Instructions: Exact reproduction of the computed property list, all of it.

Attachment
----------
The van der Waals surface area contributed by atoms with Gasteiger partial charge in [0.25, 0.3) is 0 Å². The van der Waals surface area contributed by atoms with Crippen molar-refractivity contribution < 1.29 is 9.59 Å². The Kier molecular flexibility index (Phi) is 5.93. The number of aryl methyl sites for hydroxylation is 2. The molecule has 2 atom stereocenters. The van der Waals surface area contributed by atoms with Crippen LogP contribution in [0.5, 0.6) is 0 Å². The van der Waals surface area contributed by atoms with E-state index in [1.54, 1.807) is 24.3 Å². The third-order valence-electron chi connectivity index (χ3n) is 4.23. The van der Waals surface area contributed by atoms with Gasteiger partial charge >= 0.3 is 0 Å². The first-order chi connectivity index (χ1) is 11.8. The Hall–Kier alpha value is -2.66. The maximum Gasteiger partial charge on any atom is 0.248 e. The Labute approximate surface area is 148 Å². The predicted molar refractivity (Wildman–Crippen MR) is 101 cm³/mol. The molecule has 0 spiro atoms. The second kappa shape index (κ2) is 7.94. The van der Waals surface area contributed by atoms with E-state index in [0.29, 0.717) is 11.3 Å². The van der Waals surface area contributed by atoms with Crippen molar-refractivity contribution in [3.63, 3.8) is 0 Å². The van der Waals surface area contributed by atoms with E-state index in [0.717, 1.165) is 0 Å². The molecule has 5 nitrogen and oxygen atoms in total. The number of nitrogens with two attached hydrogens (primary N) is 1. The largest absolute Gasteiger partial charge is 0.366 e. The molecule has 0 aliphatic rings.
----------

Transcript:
The van der Waals surface area contributed by atoms with Gasteiger partial charge in [0.25, 0.3) is 0 Å². The van der Waals surface area contributed by atoms with Crippen molar-refractivity contribution < 1.29 is 9.59 Å². The Kier molecular flexibility index (Phi) is 5.93. The number of aryl methyl sites for hydroxylation is 2. The molecule has 2 atom stereocenters. The van der Waals surface area contributed by atoms with Crippen LogP contribution in [0.5, 0.6) is 0 Å². The van der Waals surface area contributed by atoms with E-state index in [1.54, 1.807) is 24.3 Å². The third-order valence-electron chi connectivity index (χ3n) is 4.23. The van der Waals surface area contributed by atoms with Gasteiger partial charge >= 0.3 is 0 Å². The first-order chi connectivity index (χ1) is 11.8. The Hall–Kier alpha value is -2.66. The maximum Gasteiger partial charge on any atom is 0.248 e. The Labute approximate surface area is 148 Å². The predicted molar refractivity (Wildman–Crippen MR) is 101 cm³/mol. The molecule has 0 spiro atoms. The second kappa shape index (κ2) is 7.94. The van der Waals surface area contributed by atoms with E-state index in [0.29, 0.717) is 11.3 Å². The van der Waals surface area contributed by atoms with Crippen molar-refractivity contribution in [3.63, 3.8) is 0 Å². The van der Waals surface area contributed by atoms with E-state index in [0.717, 1.165) is 0 Å². The molecule has 5 nitrogen and oxygen atoms in total. The number of nitrogens with two attached hydrogens (primary N) is 1. The largest absolute Gasteiger partial charge is 0.366 e. The molecule has 0 aliphatic rings.